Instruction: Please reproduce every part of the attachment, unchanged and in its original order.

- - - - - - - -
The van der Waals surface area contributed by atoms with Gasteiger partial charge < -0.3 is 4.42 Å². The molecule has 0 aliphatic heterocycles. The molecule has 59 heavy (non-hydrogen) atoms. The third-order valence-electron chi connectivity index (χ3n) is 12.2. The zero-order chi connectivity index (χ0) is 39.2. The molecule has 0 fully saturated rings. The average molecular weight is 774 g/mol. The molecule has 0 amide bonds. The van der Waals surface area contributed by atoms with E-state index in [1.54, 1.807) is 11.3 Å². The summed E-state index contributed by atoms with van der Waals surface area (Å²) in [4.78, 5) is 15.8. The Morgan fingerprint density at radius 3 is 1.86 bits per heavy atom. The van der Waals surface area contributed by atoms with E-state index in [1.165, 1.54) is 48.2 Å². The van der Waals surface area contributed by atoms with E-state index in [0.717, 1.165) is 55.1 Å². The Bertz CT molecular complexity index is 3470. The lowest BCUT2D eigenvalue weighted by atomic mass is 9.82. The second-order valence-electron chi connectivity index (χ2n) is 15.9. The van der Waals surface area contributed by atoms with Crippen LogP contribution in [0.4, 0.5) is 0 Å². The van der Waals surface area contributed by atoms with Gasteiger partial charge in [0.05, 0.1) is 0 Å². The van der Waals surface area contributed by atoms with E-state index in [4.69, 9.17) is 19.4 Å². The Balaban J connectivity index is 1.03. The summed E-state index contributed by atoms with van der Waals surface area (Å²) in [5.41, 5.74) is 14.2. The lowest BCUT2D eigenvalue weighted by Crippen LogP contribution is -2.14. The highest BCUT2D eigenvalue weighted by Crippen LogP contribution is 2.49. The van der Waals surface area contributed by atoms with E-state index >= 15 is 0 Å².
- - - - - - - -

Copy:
The van der Waals surface area contributed by atoms with Gasteiger partial charge < -0.3 is 4.42 Å². The molecule has 0 aliphatic heterocycles. The molecule has 59 heavy (non-hydrogen) atoms. The third-order valence-electron chi connectivity index (χ3n) is 12.2. The zero-order chi connectivity index (χ0) is 39.2. The molecule has 0 fully saturated rings. The average molecular weight is 774 g/mol. The molecule has 0 amide bonds. The van der Waals surface area contributed by atoms with E-state index in [1.54, 1.807) is 11.3 Å². The summed E-state index contributed by atoms with van der Waals surface area (Å²) in [4.78, 5) is 15.8. The Morgan fingerprint density at radius 3 is 1.86 bits per heavy atom. The van der Waals surface area contributed by atoms with E-state index in [1.165, 1.54) is 48.2 Å². The van der Waals surface area contributed by atoms with E-state index in [0.717, 1.165) is 55.1 Å². The Bertz CT molecular complexity index is 3470. The lowest BCUT2D eigenvalue weighted by atomic mass is 9.82. The second-order valence-electron chi connectivity index (χ2n) is 15.9. The van der Waals surface area contributed by atoms with Crippen LogP contribution in [0.4, 0.5) is 0 Å². The van der Waals surface area contributed by atoms with Gasteiger partial charge in [0.05, 0.1) is 0 Å². The van der Waals surface area contributed by atoms with E-state index in [4.69, 9.17) is 19.4 Å². The Balaban J connectivity index is 1.03. The summed E-state index contributed by atoms with van der Waals surface area (Å²) in [5.41, 5.74) is 14.2. The lowest BCUT2D eigenvalue weighted by Crippen LogP contribution is -2.14. The highest BCUT2D eigenvalue weighted by Crippen LogP contribution is 2.49. The van der Waals surface area contributed by atoms with E-state index >= 15 is 0 Å².